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Old 03-22-2011, 09:46 PM
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block heater is melting extension cord plug

Recently I noticed that my block heater plug is melting the extension plug on one prong. I tried 2 extensions with the same results. What could be causing this and how do I trouble shoot the problem?

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2006 F-350 Diesel, 4x4, crew cab, short box, single rear wheel

Last edited by SnoSheriff; 03-22-2011 at 09:49 PM.
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Old 03-22-2011, 10:12 PM
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Is it a good quality heavy gauge cord?
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Old 03-24-2011, 06:30 PM
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Um, no I don't think it's a heavy duty type cord. I used this cord all winter and only recently noticed the problem
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Old 03-25-2011, 12:35 PM
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You need a heavy extension cord, which will have better contacts in the plug. These block heaters are something like 1500 watts, which is over 10A current draw.
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Old 03-25-2011, 09:43 PM
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Ok, I got a 14/3 extension cord rated for 15Amps and I will try it this weekend.

Is there a way to test the block heater before I ruin the new extension cord? I do have a multimeter... Can I test the resistance or something to see if it's defective?
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Old 03-25-2011, 09:54 PM
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It won't pull more current if it's bad, only less or none. The new cord should fix things.
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Old 03-31-2011, 05:31 AM
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If you have a clamp on ampmeter you can use this to determine what amperage you are drawing. For example, a 1500 watt heater should pull approximately 12.5 amps +/-. The resistance of your heater should read roughly 9.6 ohms depending on its age and condition. A 14/3 extension cord is close to the maximum allowable current (15 amps max.). If you are dealing with a very long extension cord you also have to deal with voltage drop will will cause more current draw and possibly melt your extension cord. If you have not tripped a breaker (or blown a fuse) on your household circuit I suspect you extension cord is too small (wire size) or too long (50-100 feet?) If this is also being used outdoors/in a garage it should be on a GFCI. Hope this helps.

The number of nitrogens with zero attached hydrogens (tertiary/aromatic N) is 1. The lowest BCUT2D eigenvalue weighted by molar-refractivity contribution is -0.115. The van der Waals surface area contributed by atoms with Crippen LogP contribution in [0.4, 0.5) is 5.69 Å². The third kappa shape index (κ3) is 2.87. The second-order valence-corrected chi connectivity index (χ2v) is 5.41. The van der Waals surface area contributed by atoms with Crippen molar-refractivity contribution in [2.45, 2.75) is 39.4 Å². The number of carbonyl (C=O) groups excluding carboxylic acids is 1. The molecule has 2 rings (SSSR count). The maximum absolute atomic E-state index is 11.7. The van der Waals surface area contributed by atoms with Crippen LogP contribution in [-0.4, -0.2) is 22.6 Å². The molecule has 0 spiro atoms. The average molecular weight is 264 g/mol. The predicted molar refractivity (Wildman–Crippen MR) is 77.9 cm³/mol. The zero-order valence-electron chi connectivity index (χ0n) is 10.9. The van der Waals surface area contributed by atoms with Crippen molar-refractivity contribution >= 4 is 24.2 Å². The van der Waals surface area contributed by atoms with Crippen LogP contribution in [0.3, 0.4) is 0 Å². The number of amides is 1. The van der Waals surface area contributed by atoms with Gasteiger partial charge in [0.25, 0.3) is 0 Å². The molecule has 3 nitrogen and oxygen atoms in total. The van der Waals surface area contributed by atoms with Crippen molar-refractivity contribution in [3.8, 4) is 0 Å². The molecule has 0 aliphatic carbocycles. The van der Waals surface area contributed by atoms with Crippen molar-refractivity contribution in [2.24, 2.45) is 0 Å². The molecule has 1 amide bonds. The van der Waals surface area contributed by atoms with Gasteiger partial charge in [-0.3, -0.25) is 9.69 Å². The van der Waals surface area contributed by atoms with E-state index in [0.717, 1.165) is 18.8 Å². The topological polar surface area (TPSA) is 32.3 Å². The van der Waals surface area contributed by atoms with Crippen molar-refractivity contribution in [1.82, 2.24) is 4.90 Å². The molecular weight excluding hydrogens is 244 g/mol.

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Old 03-31-2011, 07:45 AM
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Quote:
Originally Posted by shiprek View Post
If you have a clamp on ampmeter you can use this to determine what amperage you are drawing. For example, a 1500 watt heater should pull approximately 12.5 amps +/-. The resistance of your heater should read roughly 9.6 ohms depending on its age and condition. A 14/3 extension cord is close to the maximum allowable current (15 amps max.). If you are dealing with a very long extension cord you also have to deal with voltage drop will will cause more current draw and possibly melt your extension cord. If you have not tripped a breaker (or blown a fuse) on your household circuit I suspect you extension cord is too small (wire size) or too long (50-100 feet?) If this is also being used outdoors/in a garage it should be on a GFCI. Hope this helps.
A few clarifications. First, a clamp on amp meter would need to be clamped around only one wire in the extension cord, either the positive or neutral, but not the ground. If you clamp it around the entire extension cord, it will read zero as the current in the positive and neutral will cancel each other out to the meter. Second, since the heater is a resistive element, additional resistance and voltage drop in the extension cord will lower the total current being drawn.
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